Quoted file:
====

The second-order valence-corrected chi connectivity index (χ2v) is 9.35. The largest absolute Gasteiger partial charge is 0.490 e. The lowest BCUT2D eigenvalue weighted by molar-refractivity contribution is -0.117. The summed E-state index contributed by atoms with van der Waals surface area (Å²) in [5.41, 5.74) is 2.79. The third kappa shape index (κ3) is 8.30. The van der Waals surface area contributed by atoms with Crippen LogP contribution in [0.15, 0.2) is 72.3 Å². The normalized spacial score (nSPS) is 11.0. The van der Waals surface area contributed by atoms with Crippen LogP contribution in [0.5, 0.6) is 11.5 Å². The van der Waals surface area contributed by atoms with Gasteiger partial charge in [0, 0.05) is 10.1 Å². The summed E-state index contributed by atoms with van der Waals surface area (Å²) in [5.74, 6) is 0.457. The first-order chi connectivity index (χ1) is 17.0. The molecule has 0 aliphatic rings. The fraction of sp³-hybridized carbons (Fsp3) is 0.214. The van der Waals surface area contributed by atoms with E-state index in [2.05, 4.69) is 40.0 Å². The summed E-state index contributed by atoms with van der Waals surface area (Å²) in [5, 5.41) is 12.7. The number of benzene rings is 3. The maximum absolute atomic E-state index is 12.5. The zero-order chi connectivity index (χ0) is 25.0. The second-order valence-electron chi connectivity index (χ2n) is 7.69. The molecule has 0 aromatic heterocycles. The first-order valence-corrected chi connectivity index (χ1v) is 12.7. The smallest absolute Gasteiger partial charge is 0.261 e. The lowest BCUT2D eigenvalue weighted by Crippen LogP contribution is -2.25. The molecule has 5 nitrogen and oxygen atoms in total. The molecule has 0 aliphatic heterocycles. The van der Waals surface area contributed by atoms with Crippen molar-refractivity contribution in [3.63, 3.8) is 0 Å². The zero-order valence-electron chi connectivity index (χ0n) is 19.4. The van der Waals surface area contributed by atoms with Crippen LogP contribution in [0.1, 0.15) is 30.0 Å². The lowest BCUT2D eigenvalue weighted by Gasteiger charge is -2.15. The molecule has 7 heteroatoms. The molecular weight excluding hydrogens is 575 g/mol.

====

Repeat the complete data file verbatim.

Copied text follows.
The second-order valence-corrected chi connectivity index (χ2v) is 9.35. The largest absolute Gasteiger partial charge is 0.490 e. The lowest BCUT2D eigenvalue weighted by molar-refractivity contribution is -0.117. The summed E-state index contributed by atoms with van der Waals surface area (Å²) in [5.41, 5.74) is 2.79. The third kappa shape index (κ3) is 8.30. The van der Waals surface area contributed by atoms with Crippen LogP contribution in [0.15, 0.2) is 72.3 Å². The normalized spacial score (nSPS) is 11.0. The van der Waals surface area contributed by atoms with Crippen LogP contribution in [0.5, 0.6) is 11.5 Å². The van der Waals surface area contributed by atoms with Gasteiger partial charge in [0, 0.05) is 10.1 Å². The summed E-state index contributed by atoms with van der Waals surface area (Å²) in [5.74, 6) is 0.457. The first-order chi connectivity index (χ1) is 17.0. The molecule has 0 aliphatic rings. The fraction of sp³-hybridized carbons (Fsp3) is 0.214. The van der Waals surface area contributed by atoms with E-state index in [2.05, 4.69) is 40.0 Å². The summed E-state index contributed by atoms with van der Waals surface area (Å²) in [5, 5.41) is 12.7. The number of benzene rings is 3. The maximum absolute atomic E-state index is 12.5. The zero-order chi connectivity index (χ0) is 25.0. The second-order valence-electron chi connectivity index (χ2n) is 7.69. The molecule has 0 aromatic heterocycles. The first-order valence-corrected chi connectivity index (χ1v) is 12.7. The smallest absolute Gasteiger partial charge is 0.261 e. The lowest BCUT2D eigenvalue weighted by Crippen LogP contribution is -2.25. The molecule has 5 nitrogen and oxygen atoms in total. The molecule has 0 aliphatic heterocycles. The van der Waals surface area contributed by atoms with Crippen molar-refractivity contribution in [3.63, 3.8) is 0 Å². The zero-order valence-electron chi connectivity index (χ0n) is 19.4. The van der Waals surface area contributed by atoms with Crippen LogP contribution in [0.1, 0.15) is 30.0 Å². The lowest BCUT2D eigenvalue weighted by Gasteiger charge is -2.15. The molecule has 7 heteroatoms. The molecular weight excluding hydrogens is 575 g/mol.